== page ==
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MAD: The Lost World – Jurassic Park
Apr18

MAD: The Lost World – Jurassic Park

(1997 Universal/Watched on Blu Ray) I recently ran a poll on Twitter asking which of the three current Jurassic Park sequels you guys prefer. Jurassic World won, followed by this, and far behind both was III. I think, having rewatched this, and as stupid as so much of it is, that it edges out the Chris Pratt raptor extravaganza. Now bear in mind that the first film is up there, for me, as one of the greatest movies of all time, and all three sequels are at best an enjoyable way to waste two hours NOT watching Jurassic Park (a lot less than two hours in the case of the third film which is missing a whole third act). Fact is, The Lost World is the one that very deliberately tries to hit almost every beat of the original movie in a way that we actually believe feels authentic. Maybe it’s Spielberg, Williams and Crichton back together (who all bowed out after this) maybe it’s Jeff Goldblum managing some genuinely amusing retorts which evoke his sarcasm in the original (and Sam Neil being IN the third is by no means the match for that, as he has absolutely nothing to say or indeed feel). Dickie Attenborough is here for a bit, and his enthusiastic charm obscures his character’s obvious complete loss of marbles. Even Lex and Tim show up, though for less time than the accompanying Burger King commercial that ran before the movie and they had their college education paid for their minor trouble. And I say GOOD, on that front. Those kids were adorably annoying in JP1 and they deserve to have their lives set up neatly for all the vicarious dino-fleeing entertainment they gave us. The Rexes look great, the sound is great (even if the score is all over the place), there is still some splendid merging of practical and CG, not matched in the next two and Isla Sorna feels like a real place. But beyond that this film is totally bone-headed. It’s a horror movie for kids in which idiots blunder into territory they shouldn’t and agitate the hell out of the lethal nature at its core. There is almost no awe or respect paid, even by the “goodies”, for the amazing creatures that inhabit this sacred place. The hired goons of InGen could not give two shakes of a stegosaurus tail for anything they see. It’s almost like they’re actively *trying* to annoy us as an audience. We Hate Movies NAILED Pete Postlethwaite’s ludicrous character of Roland Tembo. He HAS to shoot a T Rex and it HAS to be a male,...

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MAD: Arthur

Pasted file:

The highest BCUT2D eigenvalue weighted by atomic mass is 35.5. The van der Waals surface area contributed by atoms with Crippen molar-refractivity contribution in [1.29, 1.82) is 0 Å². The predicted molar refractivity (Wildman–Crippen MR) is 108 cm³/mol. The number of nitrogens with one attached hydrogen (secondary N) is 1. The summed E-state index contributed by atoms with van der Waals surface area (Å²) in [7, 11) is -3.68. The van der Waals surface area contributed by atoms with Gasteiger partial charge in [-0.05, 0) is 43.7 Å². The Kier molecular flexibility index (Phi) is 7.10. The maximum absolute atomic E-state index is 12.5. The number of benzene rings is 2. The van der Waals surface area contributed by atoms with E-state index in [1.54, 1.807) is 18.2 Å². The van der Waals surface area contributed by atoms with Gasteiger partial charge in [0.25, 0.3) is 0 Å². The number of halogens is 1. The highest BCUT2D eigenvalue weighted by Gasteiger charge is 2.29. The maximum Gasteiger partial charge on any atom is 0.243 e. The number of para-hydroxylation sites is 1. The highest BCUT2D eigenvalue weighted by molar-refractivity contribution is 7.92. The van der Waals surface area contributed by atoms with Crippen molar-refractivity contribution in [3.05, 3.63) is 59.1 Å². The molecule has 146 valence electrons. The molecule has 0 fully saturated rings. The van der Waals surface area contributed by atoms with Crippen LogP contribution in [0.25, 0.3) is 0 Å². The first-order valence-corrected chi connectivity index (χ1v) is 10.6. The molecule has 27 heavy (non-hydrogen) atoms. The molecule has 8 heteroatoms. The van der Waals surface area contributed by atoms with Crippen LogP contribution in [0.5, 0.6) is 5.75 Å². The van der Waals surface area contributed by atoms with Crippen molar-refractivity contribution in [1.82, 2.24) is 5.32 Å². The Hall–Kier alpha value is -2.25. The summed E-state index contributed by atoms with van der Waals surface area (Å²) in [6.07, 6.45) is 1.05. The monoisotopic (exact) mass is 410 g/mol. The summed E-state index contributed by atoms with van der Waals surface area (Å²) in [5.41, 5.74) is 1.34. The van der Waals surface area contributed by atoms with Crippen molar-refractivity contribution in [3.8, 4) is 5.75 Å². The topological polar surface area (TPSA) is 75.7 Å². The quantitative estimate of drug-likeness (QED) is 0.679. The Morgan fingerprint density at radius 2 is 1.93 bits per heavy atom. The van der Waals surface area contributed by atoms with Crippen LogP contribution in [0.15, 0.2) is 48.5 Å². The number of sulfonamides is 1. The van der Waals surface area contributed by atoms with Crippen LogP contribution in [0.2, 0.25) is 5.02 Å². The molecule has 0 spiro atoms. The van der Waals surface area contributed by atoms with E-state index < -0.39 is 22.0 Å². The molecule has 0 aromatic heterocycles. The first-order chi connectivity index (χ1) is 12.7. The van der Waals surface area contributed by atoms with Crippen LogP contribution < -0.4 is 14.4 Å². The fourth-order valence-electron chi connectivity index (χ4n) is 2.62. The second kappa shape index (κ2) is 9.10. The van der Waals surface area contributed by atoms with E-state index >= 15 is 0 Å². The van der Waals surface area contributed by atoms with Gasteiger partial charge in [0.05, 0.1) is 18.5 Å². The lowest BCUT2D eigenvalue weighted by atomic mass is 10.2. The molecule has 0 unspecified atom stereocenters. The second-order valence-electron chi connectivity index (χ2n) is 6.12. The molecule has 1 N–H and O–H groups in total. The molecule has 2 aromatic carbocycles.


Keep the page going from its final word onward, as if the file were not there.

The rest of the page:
Apr17

MAD: Arthur

(2011 Warner Bros/Watched on DVD) I have definitely never liked Russell Brand. He’s a great big obnoxious, drunken prat with an undeserved fortune, flapping hands, annoying voice, shouting hilariously random things and shagging everything in a skirt. So it knocked me for six that I *immediately* liked him in this remake, perfectly cast as he is, and I found myself belly laughing through the first two acts and wiping away streams of tears in the third. Surprisingly faithful to the original, it’s exactly the same story with some neat gender flips; Geraldine McEwan playing his disapproving and distant mother (rather than father) and butler, Hobson (originally Sir John Gielgud) switched for Dame Helen Mirren as his scorchingly frosty nanny. What holds both of these films together is Hobson’s unyielding emotional investment in Arthur, in both cases withheld behind a suit of perfectly armoured dignity. She/He loves this wretched, foolish boy despite all of his mountainous shortcomings, and it is clearly a love born of long years of suffering in the position of someone who must undergo most of the annoying, trying, frustrating aspects of parenthood, picking up after this inebriated monster, without getting to enjoy that honour of being a literal parent. To that end what deep affection she/he harbours quietly, is hard earned. But that force drives this pair of movies. Nobody else who is supposed to care about him does; not his real mother/father, not his ghastly fiancée, and his father in law would gladly murder him in hot blood. Naomi, the woman he winds up besotted with, *would* be a manic pixie dream girl, only he’s slightly more manic and dreamy. Greta Gerwig takes over from the incandescent Minnelli here, and she manages to come off as human and natural, funny and charming. It makes her all the more endearing that she doesn’t care at all about money. She’s not his opposite, she’s just a more mature and experienced version of him. She has a very practical side and clearly tells him when he’s over the line, which is the bedrock of any good relationship. It’s quite lovely seeing them together. This is a story about a pathetic little twit who has dwelled for decades in a fluffy fantasy land of self indulgence, finally emerging into a softened version of the real world. It’s so much easier to take all of Arthur’s awful behaviour if you look at him as a child. He lacks that crucial development that would give him self-awareness. This is of course what we see him slowly, painfully learning over the course of the film. The first film made $95 million from...